I sat next to Paul Lawrie on the flight over on Sunday night, and we're coming in to land and he was telling me, I think he played in the very first one 20 years ago. He was telling me about this building wasn't there; all these buildings weren't there and that was the only one here.

Someone like me, my eighth year on Tour now, which feels a long time, but relatively, it's not. I never saw any of these places when the tournaments first came, so to listen and chat to the older boys like that gives you insight into how far these events have come.

Q. What have you been focusing on in particular in the off-season?
CHRIS WOOD: Rest, really. It's nice to put the clubs away for a few weeks. We don't get a massive break, really, considering the amount of travel and the amount of time we're away from home over a year. To just have six weeks off, it goes very quickly.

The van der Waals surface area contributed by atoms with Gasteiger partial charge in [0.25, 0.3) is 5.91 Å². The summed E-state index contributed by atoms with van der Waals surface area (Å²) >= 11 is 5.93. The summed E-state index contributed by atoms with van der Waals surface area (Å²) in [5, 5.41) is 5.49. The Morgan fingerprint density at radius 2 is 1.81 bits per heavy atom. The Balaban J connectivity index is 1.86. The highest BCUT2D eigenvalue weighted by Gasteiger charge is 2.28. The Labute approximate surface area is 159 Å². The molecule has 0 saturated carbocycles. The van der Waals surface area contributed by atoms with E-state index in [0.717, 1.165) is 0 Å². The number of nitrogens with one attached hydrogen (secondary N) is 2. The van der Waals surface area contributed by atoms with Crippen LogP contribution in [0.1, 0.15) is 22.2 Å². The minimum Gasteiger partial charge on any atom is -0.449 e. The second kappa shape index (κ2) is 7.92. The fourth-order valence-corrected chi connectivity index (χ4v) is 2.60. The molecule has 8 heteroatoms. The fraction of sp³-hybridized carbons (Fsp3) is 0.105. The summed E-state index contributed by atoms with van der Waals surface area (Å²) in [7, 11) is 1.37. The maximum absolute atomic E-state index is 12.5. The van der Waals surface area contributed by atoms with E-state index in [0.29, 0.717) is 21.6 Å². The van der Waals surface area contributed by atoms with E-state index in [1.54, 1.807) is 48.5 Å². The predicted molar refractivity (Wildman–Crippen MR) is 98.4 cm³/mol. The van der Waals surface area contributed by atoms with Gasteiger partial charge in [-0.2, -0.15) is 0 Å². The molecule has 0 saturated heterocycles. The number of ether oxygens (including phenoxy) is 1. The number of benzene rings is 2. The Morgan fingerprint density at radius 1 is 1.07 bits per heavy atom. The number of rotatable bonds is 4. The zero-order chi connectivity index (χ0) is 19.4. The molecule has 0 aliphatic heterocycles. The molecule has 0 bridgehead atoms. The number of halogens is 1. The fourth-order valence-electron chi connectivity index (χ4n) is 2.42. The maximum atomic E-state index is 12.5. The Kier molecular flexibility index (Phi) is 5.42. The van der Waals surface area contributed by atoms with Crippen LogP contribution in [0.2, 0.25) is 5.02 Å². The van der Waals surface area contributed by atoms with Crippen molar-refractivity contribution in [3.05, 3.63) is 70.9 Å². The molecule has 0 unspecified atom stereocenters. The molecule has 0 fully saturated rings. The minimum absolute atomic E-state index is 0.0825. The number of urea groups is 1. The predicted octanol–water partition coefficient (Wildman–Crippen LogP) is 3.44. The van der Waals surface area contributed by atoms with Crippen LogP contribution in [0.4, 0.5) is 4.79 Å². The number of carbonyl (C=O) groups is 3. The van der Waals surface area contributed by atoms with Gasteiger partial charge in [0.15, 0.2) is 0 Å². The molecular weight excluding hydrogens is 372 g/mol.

Put the clubs away for a few weeks, but then you've got to start, get back into it. Obviously you can't really spend too much time chipping and putting in the U.K. this time of year on frozen greens, all that sort of thing. Generally you're sort of just hitting a few balls and just trying to have a few games with your friends, and then come out to the Middle East a little bit early and sort of find that touch.

Q. Is there a particular area going forwards in the early part of the season of the game that you're looking to either improve or spend extra time focusing on?